The bill expands the list of qualified autism providers to include any licensed or nationally certified professional, or any provider of these services approved as a vendor by one of California’s 21 non-profit regional centers which contract with the Department of Developmental Services to provide or coordinate services and supports for individuals with developmental disabilities.
Sponsors of the bill include Autism Speaks, Alliance of California Autism Organizations, Special Needs Network, and The Help Group.
Wednesday, August 17, 2011
At least four Blues plans are in legal or regulatory hot water over their refusal to cover the cost of applied behavior analytics (ABA) — a common form of treatment for children with autism spectrum disorder — in their standard policies. The controversy could reach a climax in 2014 when the health reform law will require health plans to cover behavioral therapies on par with other medical treatments in all policies.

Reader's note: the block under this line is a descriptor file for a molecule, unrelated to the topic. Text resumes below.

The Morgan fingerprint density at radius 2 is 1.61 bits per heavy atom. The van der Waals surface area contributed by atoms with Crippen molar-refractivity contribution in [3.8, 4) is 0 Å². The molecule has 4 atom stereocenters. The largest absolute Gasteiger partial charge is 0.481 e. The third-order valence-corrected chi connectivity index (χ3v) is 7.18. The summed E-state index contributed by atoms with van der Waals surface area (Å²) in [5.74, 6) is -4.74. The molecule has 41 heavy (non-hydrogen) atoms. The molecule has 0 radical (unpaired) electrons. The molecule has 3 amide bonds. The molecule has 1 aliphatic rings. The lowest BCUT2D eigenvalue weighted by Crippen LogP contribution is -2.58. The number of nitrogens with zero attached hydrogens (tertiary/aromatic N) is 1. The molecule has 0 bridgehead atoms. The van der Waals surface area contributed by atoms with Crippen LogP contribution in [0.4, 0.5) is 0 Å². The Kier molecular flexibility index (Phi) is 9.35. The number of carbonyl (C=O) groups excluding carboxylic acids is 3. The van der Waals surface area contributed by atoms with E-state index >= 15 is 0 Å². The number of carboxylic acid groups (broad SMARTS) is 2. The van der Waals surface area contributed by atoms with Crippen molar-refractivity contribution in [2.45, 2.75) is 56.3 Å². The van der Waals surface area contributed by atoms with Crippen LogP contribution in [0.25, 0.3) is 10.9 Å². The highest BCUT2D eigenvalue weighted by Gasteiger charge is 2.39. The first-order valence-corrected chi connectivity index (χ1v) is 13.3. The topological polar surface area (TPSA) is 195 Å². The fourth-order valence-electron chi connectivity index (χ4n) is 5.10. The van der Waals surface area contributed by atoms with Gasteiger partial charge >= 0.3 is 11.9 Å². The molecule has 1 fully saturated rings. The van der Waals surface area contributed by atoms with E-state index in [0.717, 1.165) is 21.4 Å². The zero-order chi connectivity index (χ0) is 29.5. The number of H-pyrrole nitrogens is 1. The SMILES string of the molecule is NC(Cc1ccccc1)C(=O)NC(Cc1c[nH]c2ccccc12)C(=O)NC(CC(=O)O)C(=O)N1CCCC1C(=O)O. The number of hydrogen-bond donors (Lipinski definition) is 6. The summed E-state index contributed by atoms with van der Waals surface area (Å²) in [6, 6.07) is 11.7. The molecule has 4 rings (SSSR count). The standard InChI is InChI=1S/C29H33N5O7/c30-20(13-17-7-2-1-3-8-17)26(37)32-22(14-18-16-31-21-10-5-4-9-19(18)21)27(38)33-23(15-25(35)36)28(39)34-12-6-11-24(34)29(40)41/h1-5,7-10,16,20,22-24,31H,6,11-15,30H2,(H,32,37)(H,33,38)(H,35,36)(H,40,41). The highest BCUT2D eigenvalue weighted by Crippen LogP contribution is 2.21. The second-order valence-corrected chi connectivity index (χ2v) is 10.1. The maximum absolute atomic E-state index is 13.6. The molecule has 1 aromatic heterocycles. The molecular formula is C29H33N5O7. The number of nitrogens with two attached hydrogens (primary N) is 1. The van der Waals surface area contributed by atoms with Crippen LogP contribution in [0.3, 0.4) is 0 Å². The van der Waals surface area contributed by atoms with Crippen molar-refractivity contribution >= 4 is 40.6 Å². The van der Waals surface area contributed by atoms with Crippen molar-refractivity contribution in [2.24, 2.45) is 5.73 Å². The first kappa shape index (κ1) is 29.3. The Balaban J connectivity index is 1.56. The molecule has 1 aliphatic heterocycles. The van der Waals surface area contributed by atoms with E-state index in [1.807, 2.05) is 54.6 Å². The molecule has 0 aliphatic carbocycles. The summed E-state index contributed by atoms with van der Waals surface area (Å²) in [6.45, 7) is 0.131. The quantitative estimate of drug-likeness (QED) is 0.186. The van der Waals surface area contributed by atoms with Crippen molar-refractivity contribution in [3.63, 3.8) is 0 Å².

Previous posts discussed cases in California. This report mentions two others:
• Blue Cross Blue Shield of Michigan: A federal judge in Detroit recently granted a motion for class certification in a suit filed by the families of children denied ABA therapy coverage, according to plaintiffs’ attorney John Conway. The suit alleges that the Blues plan “has illegally characterized ABA therapy as ‘experimental,’” he says, “even though it is validated by overwhelming medical and scientific authorities.” Conway says the Michigan plan has faced similar legal actions more than once already, including paying out a $1 million settlement and a $125,000 settlement just last year.